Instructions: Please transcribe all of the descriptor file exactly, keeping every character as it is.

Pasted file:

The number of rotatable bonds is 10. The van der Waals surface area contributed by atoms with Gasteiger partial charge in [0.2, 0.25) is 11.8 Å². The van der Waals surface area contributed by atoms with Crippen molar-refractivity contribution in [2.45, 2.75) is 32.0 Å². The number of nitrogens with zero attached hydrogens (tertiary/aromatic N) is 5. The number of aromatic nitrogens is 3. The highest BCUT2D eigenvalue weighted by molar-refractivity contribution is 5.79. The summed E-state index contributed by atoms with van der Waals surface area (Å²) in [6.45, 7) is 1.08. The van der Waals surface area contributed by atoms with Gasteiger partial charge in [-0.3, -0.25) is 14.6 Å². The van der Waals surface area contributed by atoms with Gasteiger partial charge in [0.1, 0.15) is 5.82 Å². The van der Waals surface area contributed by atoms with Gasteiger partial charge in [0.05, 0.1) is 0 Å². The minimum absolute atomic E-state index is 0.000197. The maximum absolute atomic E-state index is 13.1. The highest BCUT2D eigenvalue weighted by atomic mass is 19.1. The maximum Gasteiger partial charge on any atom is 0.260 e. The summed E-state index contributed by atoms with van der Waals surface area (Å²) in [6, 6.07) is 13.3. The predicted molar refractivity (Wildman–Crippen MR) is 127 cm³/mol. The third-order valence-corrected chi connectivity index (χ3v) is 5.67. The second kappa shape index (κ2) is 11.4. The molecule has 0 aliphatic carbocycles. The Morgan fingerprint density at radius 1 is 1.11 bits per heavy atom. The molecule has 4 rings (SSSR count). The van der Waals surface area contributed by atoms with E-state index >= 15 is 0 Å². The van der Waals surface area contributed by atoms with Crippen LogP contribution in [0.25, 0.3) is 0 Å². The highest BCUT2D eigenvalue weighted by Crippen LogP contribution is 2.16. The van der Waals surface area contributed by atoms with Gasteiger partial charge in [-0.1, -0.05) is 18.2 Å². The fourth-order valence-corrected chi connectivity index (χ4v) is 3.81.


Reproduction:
The number of rotatable bonds is 10. The van der Waals surface area contributed by atoms with Gasteiger partial charge in [0.2, 0.25) is 11.8 Å². The van der Waals surface area contributed by atoms with Crippen molar-refractivity contribution in [2.45, 2.75) is 32.0 Å². The number of nitrogens with zero attached hydrogens (tertiary/aromatic N) is 5. The number of aromatic nitrogens is 3. The highest BCUT2D eigenvalue weighted by molar-refractivity contribution is 5.79. The summed E-state index contributed by atoms with van der Waals surface area (Å²) in [6.45, 7) is 1.08. The van der Waals surface area contributed by atoms with Gasteiger partial charge in [-0.3, -0.25) is 14.6 Å². The van der Waals surface area contributed by atoms with Gasteiger partial charge in [0.1, 0.15) is 5.82 Å². The van der Waals surface area contributed by atoms with Gasteiger partial charge in [0.05, 0.1) is 0 Å². The minimum absolute atomic E-state index is 0.000197. The maximum absolute atomic E-state index is 13.1. The highest BCUT2D eigenvalue weighted by atomic mass is 19.1. The maximum Gasteiger partial charge on any atom is 0.260 e. The summed E-state index contributed by atoms with van der Waals surface area (Å²) in [6, 6.07) is 13.3. The predicted molar refractivity (Wildman–Crippen MR) is 127 cm³/mol. The third-order valence-corrected chi connectivity index (χ3v) is 5.67. The second kappa shape index (κ2) is 11.4. The molecule has 0 aliphatic carbocycles. The Morgan fingerprint density at radius 1 is 1.11 bits per heavy atom. The molecule has 4 rings (SSSR count). The van der Waals surface area contributed by atoms with E-state index >= 15 is 0 Å². The van der Waals surface area contributed by atoms with Crippen LogP contribution in [0.25, 0.3) is 0 Å². The highest BCUT2D eigenvalue weighted by Crippen LogP contribution is 2.16. The van der Waals surface area contributed by atoms with Gasteiger partial charge in [-0.1, -0.05) is 18.2 Å². The fourth-order valence-corrected chi connectivity index (χ4v) is 3.81.